(That's Tom in Iran in 1999 hanging out with the Ayatollah)
You first fished with Vic in the late 1980s. Unlike many fishing guides who are strictly 9-5 or 8-4, Vic generally goes out for only four hours a day, and almost always the best four hours for catching fish. Just before you and Tom arrived, Vic had gotten up at 2 a.m. for three nights in a row in order to take fishermen out from 3:30 to 7:30 a.m. to catch tarpon.
Catching a bonefish on a fly is sort of like flipping a coin and having it land on its edge. It’s been known to happen, but no one would be insane enough to count on it. On Tom’s first day of fishing things got off to a shaky start when he had difficulty adjusting to the heavier saltwater equipment and larger saltwater flies. Rather than try immediately to catch a bonefish, Vic thought it advisable to practice on some “easier” fish – speckled sea trout and ladyfish, with the odd lizard fish and jack crevalle tossed in for variety.
But then, with the sun nearing the end of its daily transit (prime bonefishing time) Vic suggested that Tom have a go at the main event.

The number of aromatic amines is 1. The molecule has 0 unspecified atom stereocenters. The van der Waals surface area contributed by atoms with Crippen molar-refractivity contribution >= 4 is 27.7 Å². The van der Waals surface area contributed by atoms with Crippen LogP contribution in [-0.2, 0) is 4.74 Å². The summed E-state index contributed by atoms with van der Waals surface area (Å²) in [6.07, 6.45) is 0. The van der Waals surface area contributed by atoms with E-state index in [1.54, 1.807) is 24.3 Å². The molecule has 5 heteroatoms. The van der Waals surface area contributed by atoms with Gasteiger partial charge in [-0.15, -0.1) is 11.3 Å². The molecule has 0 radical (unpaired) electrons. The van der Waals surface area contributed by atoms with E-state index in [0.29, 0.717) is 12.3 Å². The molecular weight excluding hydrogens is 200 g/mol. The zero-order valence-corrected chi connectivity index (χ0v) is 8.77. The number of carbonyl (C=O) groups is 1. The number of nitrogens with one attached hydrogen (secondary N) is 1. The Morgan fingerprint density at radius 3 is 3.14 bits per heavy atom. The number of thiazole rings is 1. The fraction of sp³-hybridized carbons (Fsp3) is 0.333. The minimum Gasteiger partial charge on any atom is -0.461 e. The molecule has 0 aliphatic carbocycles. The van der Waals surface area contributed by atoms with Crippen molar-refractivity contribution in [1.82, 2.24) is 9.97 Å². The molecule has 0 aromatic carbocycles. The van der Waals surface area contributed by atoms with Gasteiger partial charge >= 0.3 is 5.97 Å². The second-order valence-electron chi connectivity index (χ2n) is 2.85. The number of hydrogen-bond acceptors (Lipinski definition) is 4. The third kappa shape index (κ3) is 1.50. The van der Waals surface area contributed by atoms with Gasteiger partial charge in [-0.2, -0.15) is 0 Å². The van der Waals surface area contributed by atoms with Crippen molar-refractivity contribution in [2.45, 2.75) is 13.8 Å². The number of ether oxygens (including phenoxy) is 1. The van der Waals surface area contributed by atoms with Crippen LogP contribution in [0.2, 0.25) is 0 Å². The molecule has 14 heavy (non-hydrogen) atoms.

Bonefish are among the more skittish and hypersensitive creatures in the ocean. The slightest sound – dropping a pair of sunglasses on the boat deck, or the heavy plop of flyline on water – will spook them. Even the vibration in the water caused by shifting one’s weight in the boat is enough to send a bone streaking away to the safety of deep water. Given Tom’s unfamiliarity with the equipment and with the sport in general, Vic was clearly doubtful that he could catch one.
The only advantage Tom had was based on the bonefish’s predilection for shrimp. To entice the fish within range of Tom’s casts, Vic would now and then fling “chum” – in this case a ladleful of chopped shrimp – about 40 feet from the boat. Tom would then cast his fly into the same area. As a result, he did get several “hits,” that is, moments where a bonefish, thinking the fly was a small and tasty crustacean, would pick it up in its mouth, only to discover that it was not food and spit it out. The trick in bonefishing is to hook the fish at the moment it picks up the fly and before it decides to spit it out.